Mr. Putin also allocated US$200 million for the upgrading of customs infrastructure and border equipment to put an end to the back-up of dozens of trucks on the Kazakh-Kyrgyz border because Kyrgyzstan has so far been unable to comply with the technical requirements of the Russia-led Eurasian Economic Union (EEU).
Uzbek president Shavkat Mirziyaev last month gave the EEU, that groups Russia, Kazakhstan, Kyrgyzstan Belarus, and Armenia, a boost by declaring that Uzbekistan would need to join the trade bloc to ensure access to its export markets.
EEU members account for 70 percent of Uzbek exports.
Said Russia and Eurasia scholar Paul Stronski: “China’s deft diplomacy towards Russia — along with both states’ desires to keep the West out of their common backyard — has kept tensions behind closed doors. But with China now recognising it may need to strengthen its security posture in the region, it is unclear how long this stability will last.”
Chimes from Tashkent
Located at the new center of global attraction for economic activity, Pakistan and Uzbekistan share a long string of relations. After the independence from the soviets, Pakistan was among the first countries to recognize it. In 1992, Pakistan established their first diplomatic sanctuary in Tashkent. Since then delegations from both the countries paid visits to each other.
The bond shared between the two countries, that lie in close proximity, is strengthened by similar eastern culture and fortified by the religious ties. This sharing of cultural and religious values is clearly visible in the national language of Pakistan which borrows thousands of words from Uzbekistani language. This nexus is now getting even stronger with the increase in co-operations in social and economic sectors.
Relations between both the states saw an unprecedented growth in recent times and this social integration is ever growing. During the last year only,
63events such as seminars, presentations and business forums were arranged for general public. Whereas, the Uzbek Embassy had a significant number of bilateral meetings with the top tier of business community including several associations and unions. The same sentiment was reciprocated by Pakistani side when more than 50 companies paid visit to Uzbekistan with the purpose of investment. There were a number of exhibitions, events and investment forums in Tashkent, Jizzakh and Bukhara. Eight different Pakistani companies participated in such events.
Uzbekistan and Pakistan have also been working on 38different joint ventures for launching import/export operations.
In economic sphere, Islamabad and Tashkent hold great trade potential. In just 2018, the mutual trade between both countries crossed USD 98.4 million’s mark, which means a raise of around 170%.Prior to 2018 in 2017 numbers of economic activity between two states were low and accounted for just USD 36.6 million.
In 2018 Pakistani export to Uzbekistan increased for 150% and amounted 66 million USD (in 2017 – 26 million USD).
Last year Ambassador of Uzbekistan to Pakistan Mr. Furqat A. Sidikov while addressing business community at Islamabad Chamber of Commerce and Industry expressed that trade volume between Pakistan and Uzbekistan has the potential to rise up to USD 1billion in next 5-6 years. It clearly signifies that both countries can provide enormous benefit to each other’s socio-economic segment. Pakistan has been exporting edibles like mango, citruses, raw and refined sugar. Furthermore, chemical products, pharmaceutical products, and leather and textile goods are major exports of Pakistan to Uzbekistan.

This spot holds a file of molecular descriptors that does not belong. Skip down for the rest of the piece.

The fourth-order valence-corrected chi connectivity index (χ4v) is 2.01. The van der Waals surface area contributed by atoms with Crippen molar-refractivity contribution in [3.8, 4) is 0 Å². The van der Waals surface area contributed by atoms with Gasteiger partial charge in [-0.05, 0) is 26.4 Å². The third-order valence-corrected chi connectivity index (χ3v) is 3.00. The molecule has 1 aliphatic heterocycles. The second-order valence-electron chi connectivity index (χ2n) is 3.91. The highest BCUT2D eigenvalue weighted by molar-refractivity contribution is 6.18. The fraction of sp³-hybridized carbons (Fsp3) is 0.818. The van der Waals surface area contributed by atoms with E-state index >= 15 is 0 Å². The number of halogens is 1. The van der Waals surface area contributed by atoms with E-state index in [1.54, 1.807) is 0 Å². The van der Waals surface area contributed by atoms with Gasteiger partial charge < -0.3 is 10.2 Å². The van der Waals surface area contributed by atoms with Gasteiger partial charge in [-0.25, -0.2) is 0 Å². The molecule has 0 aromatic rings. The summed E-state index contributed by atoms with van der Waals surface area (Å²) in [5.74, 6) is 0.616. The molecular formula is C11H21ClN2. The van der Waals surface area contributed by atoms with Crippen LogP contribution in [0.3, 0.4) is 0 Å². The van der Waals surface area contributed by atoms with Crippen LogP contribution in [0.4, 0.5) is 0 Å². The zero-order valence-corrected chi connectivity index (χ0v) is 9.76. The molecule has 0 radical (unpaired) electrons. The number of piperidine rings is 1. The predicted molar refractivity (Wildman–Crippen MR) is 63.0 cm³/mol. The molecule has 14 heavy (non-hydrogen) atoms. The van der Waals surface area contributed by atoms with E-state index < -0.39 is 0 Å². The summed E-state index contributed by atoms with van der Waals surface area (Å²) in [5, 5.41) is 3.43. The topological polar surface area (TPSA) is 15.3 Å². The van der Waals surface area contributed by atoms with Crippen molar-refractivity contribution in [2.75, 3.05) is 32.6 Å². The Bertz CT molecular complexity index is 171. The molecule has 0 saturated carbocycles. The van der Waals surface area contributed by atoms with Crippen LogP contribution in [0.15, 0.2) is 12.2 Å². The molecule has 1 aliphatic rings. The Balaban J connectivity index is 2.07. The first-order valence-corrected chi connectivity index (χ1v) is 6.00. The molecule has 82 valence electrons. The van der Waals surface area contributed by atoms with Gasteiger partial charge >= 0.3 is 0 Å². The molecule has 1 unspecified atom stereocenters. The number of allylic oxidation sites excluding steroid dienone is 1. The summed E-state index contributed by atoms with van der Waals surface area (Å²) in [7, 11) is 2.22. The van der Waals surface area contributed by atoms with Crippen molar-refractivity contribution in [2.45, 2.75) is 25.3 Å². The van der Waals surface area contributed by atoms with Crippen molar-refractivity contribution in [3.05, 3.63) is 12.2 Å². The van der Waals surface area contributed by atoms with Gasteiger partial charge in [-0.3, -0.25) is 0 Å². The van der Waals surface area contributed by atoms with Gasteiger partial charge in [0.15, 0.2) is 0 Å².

Uzbekistan is also a hub for petrochemical goods, cotton and silk goods. Its exports to Pakistan includes: leather raw materials, petrochemical products and mineral fertilizers, cotton yarn, cotton fiber, raw silk, plastic products, agricultural machinery, clothing, etc. Not only this, dry fruits and vegetables are also exported from Uzbekistan to Pakistan.
In 2018 Uzbekistan-Pakistan Business Council was established in Islamabad in order to facilitate and support the business community in two countries. Apart for this, several forums are also established in main cities of Pakistan to boost up the economic potential.
Accessibility remains a key subject in establishing people to people relations thus recognizing this flight route from Tashkent-Lahore-Tashkent was resumed in April of 2017. Both states also look forward to initiate new routes from Islamabad and Karachi as well. Earlier in May Uzbekistan’s Ambassador to Pakistan had a meeting with Chairman Senate of Pakistan to discuss the inter-parliamentarian cooperation between Pakistan and Uzbekistan. Sideways to expanding parliamentarian relations it was also discussed to further strengthen the cooperation on transport sector to provide uninterrupted route to trade of goods.
Both countries share many economical and regional platform and are member of Organization of Islamic countries (OIC), Shanghai Cooperation Organization (SCO), and Economic Cooperation organization (ECO)and others. Multiple times these platforms were used to freshen up the relations between two countries. Based on mutual trust both countries can have free trade agreements to amplify the relations between them.
Enormous potential lies in social, economic and political sectors on which both countries can work. Both countries can play a key role in bringing peaceful non-military solution to misery in Afghanistan as well as in the region. Pakistan needs to explore new avenues for cooperation with countries like Uzbekistan and extract the maximum benefit for itself.
Uzbekistan understands importance of Pakistan in keeping stability and prosperity of the whole South Asian region. Both countries are interested in continuing bilateral partnership on all key issues of the regional security and stability agenda, including the conflict resolution in Afghanistan and expansion of infrastructure, trade and economic ties between Central Asia and Pakistan.